International Considerations: Fast-Track Authority for TPP Agreement

Dominion's permit, if approved, would allow it to import from and export LNG to nations with free-trade agreements with the U.S., as well as nations that do not currently have such agreements with the United States, such as Japan. Japan is the largest importer of LNG in the world, and after a tsunami destroyed the Fukushima nuclear facility in March 2011, Japan's reliance on LNG imports has increased. Exporting LNG to Japan could be quite profitable for a U.S. company because the price of natural gas in overseas markets is much higher than in the U.S., where the shale gas boom has led to record low prices.

This past July, Japan entered the Trans-Pacific Partnership (TPP) negotiations and will become a favored trading partner with the U.S. if the agreement is finalized.

If Maryland approves the Cove Point project, it could not impose any new standards on liquefied natural gas without exposing the state to potential litigation under the investor-state dispute resolution provisions in existing free trade agreements, as well as those expected to be in the TPP agreement. Under these provisions, a private importer in a country with favored nation status could sue the state of Maryland and the U.S. government for imposing any environmental law or regulation that hurts the overseas company's bottom line. The fact that the Cove Point facility has been conditionally approved for exports and would be the only export terminal on the East Coast could subject state and local authorities to enormous pressure.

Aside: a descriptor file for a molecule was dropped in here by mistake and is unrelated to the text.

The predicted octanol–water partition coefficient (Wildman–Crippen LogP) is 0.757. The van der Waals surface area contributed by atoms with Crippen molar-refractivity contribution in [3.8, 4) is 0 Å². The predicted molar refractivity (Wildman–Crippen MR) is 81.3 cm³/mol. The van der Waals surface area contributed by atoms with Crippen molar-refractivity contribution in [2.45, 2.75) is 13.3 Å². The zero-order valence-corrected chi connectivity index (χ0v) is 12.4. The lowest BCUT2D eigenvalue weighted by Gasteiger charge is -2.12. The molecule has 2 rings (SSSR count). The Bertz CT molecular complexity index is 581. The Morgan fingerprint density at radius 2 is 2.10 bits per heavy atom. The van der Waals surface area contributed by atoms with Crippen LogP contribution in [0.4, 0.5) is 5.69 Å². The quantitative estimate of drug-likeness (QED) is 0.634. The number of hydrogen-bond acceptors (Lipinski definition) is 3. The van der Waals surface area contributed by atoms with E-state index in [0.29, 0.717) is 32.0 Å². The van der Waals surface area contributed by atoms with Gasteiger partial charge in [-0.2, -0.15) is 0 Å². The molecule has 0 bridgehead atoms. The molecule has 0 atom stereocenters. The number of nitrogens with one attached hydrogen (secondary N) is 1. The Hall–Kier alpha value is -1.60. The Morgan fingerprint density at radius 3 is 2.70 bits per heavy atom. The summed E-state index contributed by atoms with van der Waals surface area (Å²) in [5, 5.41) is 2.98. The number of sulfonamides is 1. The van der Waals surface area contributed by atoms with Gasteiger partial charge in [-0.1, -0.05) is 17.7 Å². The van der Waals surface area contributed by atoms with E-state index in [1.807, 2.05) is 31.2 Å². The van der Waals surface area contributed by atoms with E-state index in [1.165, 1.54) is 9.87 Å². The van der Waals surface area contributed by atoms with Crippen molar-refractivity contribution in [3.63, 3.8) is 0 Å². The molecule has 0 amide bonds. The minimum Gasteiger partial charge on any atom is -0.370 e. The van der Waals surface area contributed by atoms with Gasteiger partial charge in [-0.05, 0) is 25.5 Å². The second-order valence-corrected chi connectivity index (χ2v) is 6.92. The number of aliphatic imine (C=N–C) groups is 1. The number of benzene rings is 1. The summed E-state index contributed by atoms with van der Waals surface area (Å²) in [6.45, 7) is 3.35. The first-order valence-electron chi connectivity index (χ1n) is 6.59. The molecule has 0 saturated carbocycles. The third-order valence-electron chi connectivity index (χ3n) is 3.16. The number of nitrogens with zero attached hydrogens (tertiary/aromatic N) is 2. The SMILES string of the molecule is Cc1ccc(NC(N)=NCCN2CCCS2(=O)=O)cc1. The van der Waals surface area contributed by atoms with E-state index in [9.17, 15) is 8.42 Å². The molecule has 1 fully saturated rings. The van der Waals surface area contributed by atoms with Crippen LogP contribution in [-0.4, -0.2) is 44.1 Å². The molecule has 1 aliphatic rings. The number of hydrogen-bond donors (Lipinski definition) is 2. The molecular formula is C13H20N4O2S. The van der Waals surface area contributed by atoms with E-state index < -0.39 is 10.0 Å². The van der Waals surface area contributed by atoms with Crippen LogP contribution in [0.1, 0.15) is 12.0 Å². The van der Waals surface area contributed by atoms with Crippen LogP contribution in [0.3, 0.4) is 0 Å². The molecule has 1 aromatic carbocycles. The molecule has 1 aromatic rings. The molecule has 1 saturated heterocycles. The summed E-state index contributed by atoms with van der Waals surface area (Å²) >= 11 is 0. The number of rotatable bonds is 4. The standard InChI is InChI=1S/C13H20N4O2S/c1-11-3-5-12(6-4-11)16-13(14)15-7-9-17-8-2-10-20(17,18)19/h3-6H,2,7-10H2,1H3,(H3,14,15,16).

Exporting large quantities of liquid natural gas carries significant health and safety risks to the public and to the environment, such as air and water contamination and catastrophic accidents.

States and local communities near the export facilities must deal with the outcomes, should these risks be realized. The residents of these communities should be able to determine if the risks are worth the rewards to them. This is why local permitting authority exists, and it is the way democracy is supposed to work.

Elected officials at all levels of government need to review the evidence, assess threats, and listen to their constituents. Congressional fast-track authority for trade agreements – particularly agreements that give deep-pocketed corporations new legal rights – should be rejected as fundamentally anti-democratic.